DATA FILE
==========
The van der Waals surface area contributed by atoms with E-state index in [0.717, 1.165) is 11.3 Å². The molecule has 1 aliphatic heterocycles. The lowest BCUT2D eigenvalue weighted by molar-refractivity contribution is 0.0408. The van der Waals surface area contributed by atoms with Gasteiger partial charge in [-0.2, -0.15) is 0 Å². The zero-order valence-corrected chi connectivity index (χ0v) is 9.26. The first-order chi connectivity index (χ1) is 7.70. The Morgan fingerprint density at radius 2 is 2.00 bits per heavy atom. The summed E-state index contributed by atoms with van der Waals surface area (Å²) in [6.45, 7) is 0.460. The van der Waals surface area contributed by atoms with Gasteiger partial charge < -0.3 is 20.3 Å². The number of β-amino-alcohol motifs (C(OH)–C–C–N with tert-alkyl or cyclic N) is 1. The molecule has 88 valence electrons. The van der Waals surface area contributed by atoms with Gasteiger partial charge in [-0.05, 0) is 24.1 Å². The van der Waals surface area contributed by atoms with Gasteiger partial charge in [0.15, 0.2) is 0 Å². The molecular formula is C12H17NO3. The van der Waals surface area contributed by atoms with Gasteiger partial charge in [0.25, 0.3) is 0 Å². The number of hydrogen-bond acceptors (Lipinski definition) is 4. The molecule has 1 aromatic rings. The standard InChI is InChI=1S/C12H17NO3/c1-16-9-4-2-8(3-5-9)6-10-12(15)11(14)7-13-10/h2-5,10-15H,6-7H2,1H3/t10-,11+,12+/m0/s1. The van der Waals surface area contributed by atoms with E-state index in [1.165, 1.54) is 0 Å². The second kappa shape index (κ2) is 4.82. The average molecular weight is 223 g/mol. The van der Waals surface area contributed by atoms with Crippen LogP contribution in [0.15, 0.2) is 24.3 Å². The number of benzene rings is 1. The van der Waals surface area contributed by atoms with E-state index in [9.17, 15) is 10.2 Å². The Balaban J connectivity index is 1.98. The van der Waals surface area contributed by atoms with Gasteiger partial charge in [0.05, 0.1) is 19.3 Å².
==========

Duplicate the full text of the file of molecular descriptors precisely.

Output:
The van der Waals surface area contributed by atoms with E-state index in [0.717, 1.165) is 11.3 Å². The molecule has 1 aliphatic heterocycles. The lowest BCUT2D eigenvalue weighted by molar-refractivity contribution is 0.0408. The van der Waals surface area contributed by atoms with Gasteiger partial charge in [-0.2, -0.15) is 0 Å². The zero-order valence-corrected chi connectivity index (χ0v) is 9.26. The first-order chi connectivity index (χ1) is 7.70. The Morgan fingerprint density at radius 2 is 2.00 bits per heavy atom. The summed E-state index contributed by atoms with van der Waals surface area (Å²) in [6.45, 7) is 0.460. The van der Waals surface area contributed by atoms with Gasteiger partial charge < -0.3 is 20.3 Å². The number of β-amino-alcohol motifs (C(OH)–C–C–N with tert-alkyl or cyclic N) is 1. The molecule has 88 valence electrons. The van der Waals surface area contributed by atoms with Gasteiger partial charge in [-0.05, 0) is 24.1 Å². The van der Waals surface area contributed by atoms with Gasteiger partial charge in [0.15, 0.2) is 0 Å². The molecular formula is C12H17NO3. The van der Waals surface area contributed by atoms with Gasteiger partial charge in [0.25, 0.3) is 0 Å². The number of hydrogen-bond acceptors (Lipinski definition) is 4. The molecule has 1 aromatic rings. The standard InChI is InChI=1S/C12H17NO3/c1-16-9-4-2-8(3-5-9)6-10-12(15)11(14)7-13-10/h2-5,10-15H,6-7H2,1H3/t10-,11+,12+/m0/s1. The van der Waals surface area contributed by atoms with E-state index in [1.165, 1.54) is 0 Å². The second kappa shape index (κ2) is 4.82. The average molecular weight is 223 g/mol. The van der Waals surface area contributed by atoms with Crippen LogP contribution in [0.15, 0.2) is 24.3 Å². The number of benzene rings is 1. The van der Waals surface area contributed by atoms with E-state index in [9.17, 15) is 10.2 Å². The Balaban J connectivity index is 1.98. The van der Waals surface area contributed by atoms with Gasteiger partial charge in [0.05, 0.1) is 19.3 Å².